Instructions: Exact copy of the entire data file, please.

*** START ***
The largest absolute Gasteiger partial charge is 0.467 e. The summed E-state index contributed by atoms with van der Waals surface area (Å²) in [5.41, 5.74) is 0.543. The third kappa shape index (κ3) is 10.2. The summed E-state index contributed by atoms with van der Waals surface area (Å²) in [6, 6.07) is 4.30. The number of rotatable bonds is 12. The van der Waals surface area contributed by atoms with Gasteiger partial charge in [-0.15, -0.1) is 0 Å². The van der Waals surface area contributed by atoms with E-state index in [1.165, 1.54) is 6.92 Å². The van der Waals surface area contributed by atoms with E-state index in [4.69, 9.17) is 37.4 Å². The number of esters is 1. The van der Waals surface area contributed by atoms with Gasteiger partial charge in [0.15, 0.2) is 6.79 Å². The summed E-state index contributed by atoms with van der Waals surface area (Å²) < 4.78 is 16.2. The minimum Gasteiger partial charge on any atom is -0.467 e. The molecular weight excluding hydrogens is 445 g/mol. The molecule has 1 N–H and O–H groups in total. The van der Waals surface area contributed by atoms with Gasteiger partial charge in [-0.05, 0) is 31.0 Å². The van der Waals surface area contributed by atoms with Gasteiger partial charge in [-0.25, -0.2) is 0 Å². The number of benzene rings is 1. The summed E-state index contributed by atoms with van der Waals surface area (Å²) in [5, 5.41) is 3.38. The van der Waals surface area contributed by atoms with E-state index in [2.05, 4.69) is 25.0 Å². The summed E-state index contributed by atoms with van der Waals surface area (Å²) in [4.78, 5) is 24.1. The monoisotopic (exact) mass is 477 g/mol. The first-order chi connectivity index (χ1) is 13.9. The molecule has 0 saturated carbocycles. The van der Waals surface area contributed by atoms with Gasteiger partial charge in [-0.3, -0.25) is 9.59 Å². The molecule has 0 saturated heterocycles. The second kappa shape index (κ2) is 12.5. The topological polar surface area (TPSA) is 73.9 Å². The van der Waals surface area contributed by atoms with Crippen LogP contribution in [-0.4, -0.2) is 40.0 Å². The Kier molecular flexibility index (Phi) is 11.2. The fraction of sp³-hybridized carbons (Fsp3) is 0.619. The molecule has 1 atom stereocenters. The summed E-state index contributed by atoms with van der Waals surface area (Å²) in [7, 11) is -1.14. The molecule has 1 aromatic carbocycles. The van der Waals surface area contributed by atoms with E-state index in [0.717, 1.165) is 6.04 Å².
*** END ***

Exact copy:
The largest absolute Gasteiger partial charge is 0.467 e. The summed E-state index contributed by atoms with van der Waals surface area (Å²) in [5.41, 5.74) is 0.543. The third kappa shape index (κ3) is 10.2. The summed E-state index contributed by atoms with van der Waals surface area (Å²) in [6, 6.07) is 4.30. The number of rotatable bonds is 12. The van der Waals surface area contributed by atoms with Gasteiger partial charge in [-0.15, -0.1) is 0 Å². The van der Waals surface area contributed by atoms with E-state index in [1.165, 1.54) is 6.92 Å². The van der Waals surface area contributed by atoms with E-state index in [4.69, 9.17) is 37.4 Å². The number of esters is 1. The van der Waals surface area contributed by atoms with Gasteiger partial charge in [0.15, 0.2) is 6.79 Å². The summed E-state index contributed by atoms with van der Waals surface area (Å²) < 4.78 is 16.2. The minimum Gasteiger partial charge on any atom is -0.467 e. The molecular weight excluding hydrogens is 445 g/mol. The molecule has 1 N–H and O–H groups in total. The van der Waals surface area contributed by atoms with Gasteiger partial charge in [-0.05, 0) is 31.0 Å². The van der Waals surface area contributed by atoms with Gasteiger partial charge in [-0.25, -0.2) is 0 Å². The number of benzene rings is 1. The summed E-state index contributed by atoms with van der Waals surface area (Å²) in [5, 5.41) is 3.38. The van der Waals surface area contributed by atoms with E-state index in [2.05, 4.69) is 25.0 Å². The summed E-state index contributed by atoms with van der Waals surface area (Å²) in [4.78, 5) is 24.1. The monoisotopic (exact) mass is 477 g/mol. The first-order chi connectivity index (χ1) is 13.9. The molecule has 0 saturated carbocycles. The van der Waals surface area contributed by atoms with Gasteiger partial charge in [-0.3, -0.25) is 9.59 Å². The molecule has 0 saturated heterocycles. The second kappa shape index (κ2) is 12.5. The topological polar surface area (TPSA) is 73.9 Å². The van der Waals surface area contributed by atoms with Crippen LogP contribution in [-0.4, -0.2) is 40.0 Å². The Kier molecular flexibility index (Phi) is 11.2. The fraction of sp³-hybridized carbons (Fsp3) is 0.619. The molecule has 1 atom stereocenters. The summed E-state index contributed by atoms with van der Waals surface area (Å²) in [7, 11) is -1.14. The molecule has 1 aromatic carbocycles. The van der Waals surface area contributed by atoms with E-state index in [0.717, 1.165) is 6.04 Å².